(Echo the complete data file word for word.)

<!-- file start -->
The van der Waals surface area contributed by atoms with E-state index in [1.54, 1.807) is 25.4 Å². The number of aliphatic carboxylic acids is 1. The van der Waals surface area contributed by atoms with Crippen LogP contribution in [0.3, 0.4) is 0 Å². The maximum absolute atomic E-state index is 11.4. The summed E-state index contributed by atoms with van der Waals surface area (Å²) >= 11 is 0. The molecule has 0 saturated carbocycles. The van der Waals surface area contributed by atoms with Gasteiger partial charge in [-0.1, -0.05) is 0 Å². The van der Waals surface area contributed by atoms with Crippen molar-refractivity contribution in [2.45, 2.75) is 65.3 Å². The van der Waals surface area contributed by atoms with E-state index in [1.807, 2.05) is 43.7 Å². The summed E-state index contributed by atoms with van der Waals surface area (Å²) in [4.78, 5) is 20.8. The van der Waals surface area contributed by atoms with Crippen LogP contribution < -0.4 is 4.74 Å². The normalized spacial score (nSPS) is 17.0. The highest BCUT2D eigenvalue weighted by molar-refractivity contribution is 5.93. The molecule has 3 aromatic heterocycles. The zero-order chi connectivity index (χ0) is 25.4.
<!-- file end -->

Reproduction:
The van der Waals surface area contributed by atoms with E-state index in [1.54, 1.807) is 25.4 Å². The number of aliphatic carboxylic acids is 1. The van der Waals surface area contributed by atoms with Crippen LogP contribution in [0.3, 0.4) is 0 Å². The maximum absolute atomic E-state index is 11.4. The summed E-state index contributed by atoms with van der Waals surface area (Å²) >= 11 is 0. The molecule has 0 saturated carbocycles. The van der Waals surface area contributed by atoms with Gasteiger partial charge in [-0.1, -0.05) is 0 Å². The van der Waals surface area contributed by atoms with Crippen molar-refractivity contribution in [2.45, 2.75) is 65.3 Å². The van der Waals surface area contributed by atoms with E-state index in [1.807, 2.05) is 43.7 Å². The summed E-state index contributed by atoms with van der Waals surface area (Å²) in [4.78, 5) is 20.8. The van der Waals surface area contributed by atoms with Crippen LogP contribution < -0.4 is 4.74 Å². The normalized spacial score (nSPS) is 17.0. The highest BCUT2D eigenvalue weighted by molar-refractivity contribution is 5.93. The molecule has 3 aromatic heterocycles. The zero-order chi connectivity index (χ0) is 25.4.